Skilled Migration: A Sign of Europe’s Divide or Integration? examines the trends, determinants, and impacts of migration of high-skilled workers within the European Union in the past two decades. High-skilled migration, whether internal or international, is largely a symptom rather than a cause of the gaps in labor market and educational opportunities, productivity, welfare, and the quality of institutions across the regions. Free movement within the European Union is an incentive for workers and firms to take advantage of these gaps by moving from low- to high-productivity sectors and regions. This process, however, results in winners and losers depending on the extent of the complementarity and substitutability between migrants and natives and on the capacity of the sending regions to realize benefits from return or circular migration and other knowledge spillovers.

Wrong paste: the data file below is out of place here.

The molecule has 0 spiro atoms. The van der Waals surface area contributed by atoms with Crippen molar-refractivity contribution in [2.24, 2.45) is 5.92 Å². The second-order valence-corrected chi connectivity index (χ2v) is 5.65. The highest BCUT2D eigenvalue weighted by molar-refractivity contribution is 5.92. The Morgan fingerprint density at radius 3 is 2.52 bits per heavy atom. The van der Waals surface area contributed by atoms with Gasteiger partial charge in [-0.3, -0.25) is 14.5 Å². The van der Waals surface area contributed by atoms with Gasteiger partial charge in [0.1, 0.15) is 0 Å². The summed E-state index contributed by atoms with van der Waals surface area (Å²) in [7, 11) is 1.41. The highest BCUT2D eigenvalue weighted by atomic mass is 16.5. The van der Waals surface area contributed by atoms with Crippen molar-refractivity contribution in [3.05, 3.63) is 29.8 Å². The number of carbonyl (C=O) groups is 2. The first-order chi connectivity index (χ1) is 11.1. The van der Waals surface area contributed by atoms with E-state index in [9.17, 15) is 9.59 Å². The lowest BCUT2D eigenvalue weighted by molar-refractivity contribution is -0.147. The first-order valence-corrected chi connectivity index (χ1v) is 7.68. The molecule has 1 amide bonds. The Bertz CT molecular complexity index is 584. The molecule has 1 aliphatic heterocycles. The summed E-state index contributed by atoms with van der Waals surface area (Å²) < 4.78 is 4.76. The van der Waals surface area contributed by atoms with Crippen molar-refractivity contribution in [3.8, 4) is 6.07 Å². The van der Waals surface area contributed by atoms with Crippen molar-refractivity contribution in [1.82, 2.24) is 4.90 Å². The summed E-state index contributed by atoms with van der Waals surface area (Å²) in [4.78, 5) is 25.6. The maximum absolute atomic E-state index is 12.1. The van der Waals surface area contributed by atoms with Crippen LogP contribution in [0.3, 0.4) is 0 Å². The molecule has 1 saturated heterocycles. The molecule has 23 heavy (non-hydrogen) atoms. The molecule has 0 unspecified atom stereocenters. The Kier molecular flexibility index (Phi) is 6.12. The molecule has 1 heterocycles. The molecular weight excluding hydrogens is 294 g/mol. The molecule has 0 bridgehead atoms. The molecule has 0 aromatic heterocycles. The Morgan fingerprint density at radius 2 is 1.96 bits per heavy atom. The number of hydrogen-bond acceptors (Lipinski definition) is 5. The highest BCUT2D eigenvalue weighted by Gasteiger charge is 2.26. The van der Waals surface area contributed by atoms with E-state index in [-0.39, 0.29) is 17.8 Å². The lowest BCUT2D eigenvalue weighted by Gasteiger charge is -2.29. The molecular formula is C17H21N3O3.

This study assesses the economic benefits and the costs of skilled migration in the short and long runs, emphasizing the potential implications of a large outflow of highly qualified workers on the economies of the originating regions. This book uses empirical analysis to present recommendations for labor market and education policies and identify effective ways to address the various costs that migration induces among different skill groups within regions that send migrants and those that receive migrants. These methods must also improve cross-country coordination to more effectively unlock the overall benefits of migration